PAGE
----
Sunday, December 3, 2017

Plant Story--The Majestic Cottonwood

The summer sun beats down, no breath of wind stirs the hot, hot air. You sweat even in the shade of the cottonwood. And,

Cottonwood leaves are almost always in motion, no matter how still the air. 

The tribes of the northern plains revered the cottonwood--big, sturdy trees found in diverse locations, often indicating water. The rustling leaves reinforced the mystic nature of the tree because winds were the path of the Higher Powers and cottonwoods always have those inexplicable little winds moving their leaves. Check for yourself.

Across a large area of the central North America, the cottonwood, Populus deltoides (willow family, Salicaceae) is far the largest native tree. In the grasslands, cottonwoods stand out.

cottonwood tree

The North American prairies and plains are dry, maybe 36" rain annually on the east (western Ohio, western Tennessee) to 15" or less at the base of the Rocky Mountains. When Europeans arrived, a treeless sea of grass extended for hundreds of miles. On the eastern half, recurrent fires destoryed the trees. On the western half, drought killed them. For people from the forests of Europe and eastern North America, a treeless land was bleak and uninviting. 

Cottonwoods were the biggest exception. Cottonwood seeds are tiny enough to fly through the air, so they have virtually no resources to keep the seedling alive. Consequently them must land in a moist spot and germinate quickly. Big plants require more water than small plants. Those cottonwood seedlings that survived to become big trees did so only where they had an ample supply of water. Both Native Americans and settlers who spotted a cottonwood on the horizon knew that it likely indicated water.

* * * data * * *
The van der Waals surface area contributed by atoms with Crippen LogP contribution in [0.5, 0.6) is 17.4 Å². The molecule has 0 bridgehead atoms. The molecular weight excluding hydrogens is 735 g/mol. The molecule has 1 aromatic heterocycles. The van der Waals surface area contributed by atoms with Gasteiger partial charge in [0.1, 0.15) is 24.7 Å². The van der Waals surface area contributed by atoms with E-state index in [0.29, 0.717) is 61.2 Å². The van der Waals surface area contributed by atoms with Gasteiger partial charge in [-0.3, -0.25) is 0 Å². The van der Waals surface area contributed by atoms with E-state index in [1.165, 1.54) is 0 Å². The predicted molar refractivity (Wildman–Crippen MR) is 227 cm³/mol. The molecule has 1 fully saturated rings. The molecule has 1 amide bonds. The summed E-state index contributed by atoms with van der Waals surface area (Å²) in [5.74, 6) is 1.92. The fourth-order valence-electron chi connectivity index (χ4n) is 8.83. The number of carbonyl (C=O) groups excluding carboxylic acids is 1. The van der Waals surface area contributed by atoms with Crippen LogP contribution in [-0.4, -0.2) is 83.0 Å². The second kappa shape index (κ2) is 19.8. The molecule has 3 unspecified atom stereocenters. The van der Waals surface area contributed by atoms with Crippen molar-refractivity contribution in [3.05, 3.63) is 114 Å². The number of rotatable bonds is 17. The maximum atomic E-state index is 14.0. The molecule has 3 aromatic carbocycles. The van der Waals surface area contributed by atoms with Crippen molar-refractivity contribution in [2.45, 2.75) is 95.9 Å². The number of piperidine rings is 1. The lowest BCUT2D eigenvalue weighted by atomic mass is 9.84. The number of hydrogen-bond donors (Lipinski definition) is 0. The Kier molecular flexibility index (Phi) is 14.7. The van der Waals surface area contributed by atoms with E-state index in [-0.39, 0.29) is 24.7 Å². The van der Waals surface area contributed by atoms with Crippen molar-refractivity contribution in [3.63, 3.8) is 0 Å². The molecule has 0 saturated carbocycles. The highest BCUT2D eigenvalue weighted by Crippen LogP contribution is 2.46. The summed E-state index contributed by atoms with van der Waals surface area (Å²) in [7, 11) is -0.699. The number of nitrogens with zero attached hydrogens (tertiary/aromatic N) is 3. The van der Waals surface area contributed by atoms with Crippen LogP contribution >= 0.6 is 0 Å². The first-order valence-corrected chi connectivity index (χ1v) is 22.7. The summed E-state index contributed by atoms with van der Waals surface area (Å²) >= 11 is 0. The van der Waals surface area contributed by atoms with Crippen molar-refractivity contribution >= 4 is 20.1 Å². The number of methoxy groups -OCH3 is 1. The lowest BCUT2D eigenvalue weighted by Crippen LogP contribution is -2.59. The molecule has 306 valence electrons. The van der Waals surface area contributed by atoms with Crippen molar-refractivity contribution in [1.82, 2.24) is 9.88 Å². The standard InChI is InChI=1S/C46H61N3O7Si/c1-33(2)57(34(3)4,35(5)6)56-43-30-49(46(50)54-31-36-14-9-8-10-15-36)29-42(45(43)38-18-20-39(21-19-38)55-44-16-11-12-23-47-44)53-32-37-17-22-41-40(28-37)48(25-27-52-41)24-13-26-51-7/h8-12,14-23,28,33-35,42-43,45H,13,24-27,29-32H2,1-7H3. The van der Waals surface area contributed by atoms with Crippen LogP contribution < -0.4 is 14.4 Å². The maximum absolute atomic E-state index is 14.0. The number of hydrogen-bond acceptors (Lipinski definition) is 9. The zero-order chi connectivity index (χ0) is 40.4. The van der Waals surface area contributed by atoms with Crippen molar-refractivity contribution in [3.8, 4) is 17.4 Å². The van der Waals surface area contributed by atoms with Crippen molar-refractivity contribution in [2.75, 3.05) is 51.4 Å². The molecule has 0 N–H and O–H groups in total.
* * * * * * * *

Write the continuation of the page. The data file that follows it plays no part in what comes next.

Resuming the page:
cottonwood tree

Fast forward to today. Cottonwoods are banned from many neighborhoods. The trees grow too big. The heavy branches break off in high winds. The roots lift up under sidewalks and patios, destroying them. And the cotton, the fluff that lets the tiny seeds fly, lodges in window screens and screen doors, infuriating tidy housewives.

All true.

Cottonwoods are fast growing trees. They can grow three feet a year, and easily reach 70'. The current U.S. record-holder for eastern cottonwood, Populus deltoides ssp. deltoides is a tree just north of Beatrice, Nebraska that is 88 feet tall, 450' in canopy circumference, with a 108' crown spread (canopy diameter)(link). The champion plains cottonwood, Populus deltoides ssp. monilifera is in Ravalli, Montana and stands 112 feet tall, with a  394' circumference and a 94' crown spread. (link).

young cottonwood

For a big tree, they don't live very long, expect 40-50 years. A few individuals make it to 70 and very infrequently 120.  The trees the pioneers saw on the prairie are just about all gone now.

The branches are weak and the wide stems subject to internal rot, so there's a fair amount of litter after a windstorm and periodically dangerously big branches fall.

chopping up cottonwood
Making chips of big cottonwood branches 
The roots seek water, along the surface where they disturb pavement and downward where they can follow moisture into a basement or water pipes.

cottonwood seeds
Cottonwood seeds on the ground
Cottonwoods are dioecious--each plant is either male, producing pollen but no seeds, or female, producing seeds but no pollen. Homeowners are happier with male trees because male trees don't produce the clouds of tiny seeds riding the wind on white cottony fibers. --Unless they are allergic to cottonwood pollen, which the males produce in copious amounts.

cottonwood tree